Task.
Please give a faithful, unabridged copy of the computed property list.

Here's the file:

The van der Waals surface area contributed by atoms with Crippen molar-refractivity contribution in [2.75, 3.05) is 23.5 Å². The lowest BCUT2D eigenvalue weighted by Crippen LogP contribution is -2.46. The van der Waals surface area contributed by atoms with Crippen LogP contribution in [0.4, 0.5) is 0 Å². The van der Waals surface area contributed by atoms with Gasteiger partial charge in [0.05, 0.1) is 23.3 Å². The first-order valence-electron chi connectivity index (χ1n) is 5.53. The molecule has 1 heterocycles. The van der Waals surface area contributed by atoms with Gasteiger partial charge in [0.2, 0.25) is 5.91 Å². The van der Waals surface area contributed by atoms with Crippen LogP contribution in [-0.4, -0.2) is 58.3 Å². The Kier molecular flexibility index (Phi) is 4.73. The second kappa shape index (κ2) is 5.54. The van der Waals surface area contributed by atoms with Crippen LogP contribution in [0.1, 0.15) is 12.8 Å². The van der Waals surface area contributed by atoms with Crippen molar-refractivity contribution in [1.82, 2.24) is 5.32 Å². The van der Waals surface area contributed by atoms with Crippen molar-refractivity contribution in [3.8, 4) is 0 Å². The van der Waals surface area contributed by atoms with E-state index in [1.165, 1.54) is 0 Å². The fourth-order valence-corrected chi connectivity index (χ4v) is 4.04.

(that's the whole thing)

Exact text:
The van der Waals surface area contributed by atoms with Crippen molar-refractivity contribution in [2.75, 3.05) is 23.5 Å². The lowest BCUT2D eigenvalue weighted by Crippen LogP contribution is -2.46. The van der Waals surface area contributed by atoms with Crippen LogP contribution in [0.4, 0.5) is 0 Å². The van der Waals surface area contributed by atoms with Gasteiger partial charge in [0.05, 0.1) is 23.3 Å². The first-order valence-electron chi connectivity index (χ1n) is 5.53. The molecule has 1 heterocycles. The van der Waals surface area contributed by atoms with Gasteiger partial charge in [0.2, 0.25) is 5.91 Å². The van der Waals surface area contributed by atoms with Crippen LogP contribution in [-0.4, -0.2) is 58.3 Å². The Kier molecular flexibility index (Phi) is 4.73. The second kappa shape index (κ2) is 5.54. The van der Waals surface area contributed by atoms with Crippen LogP contribution in [0.1, 0.15) is 12.8 Å². The van der Waals surface area contributed by atoms with Crippen molar-refractivity contribution in [1.82, 2.24) is 5.32 Å². The van der Waals surface area contributed by atoms with Crippen molar-refractivity contribution in [3.8, 4) is 0 Å². The van der Waals surface area contributed by atoms with E-state index in [1.165, 1.54) is 0 Å². The fourth-order valence-corrected chi connectivity index (χ4v) is 4.04.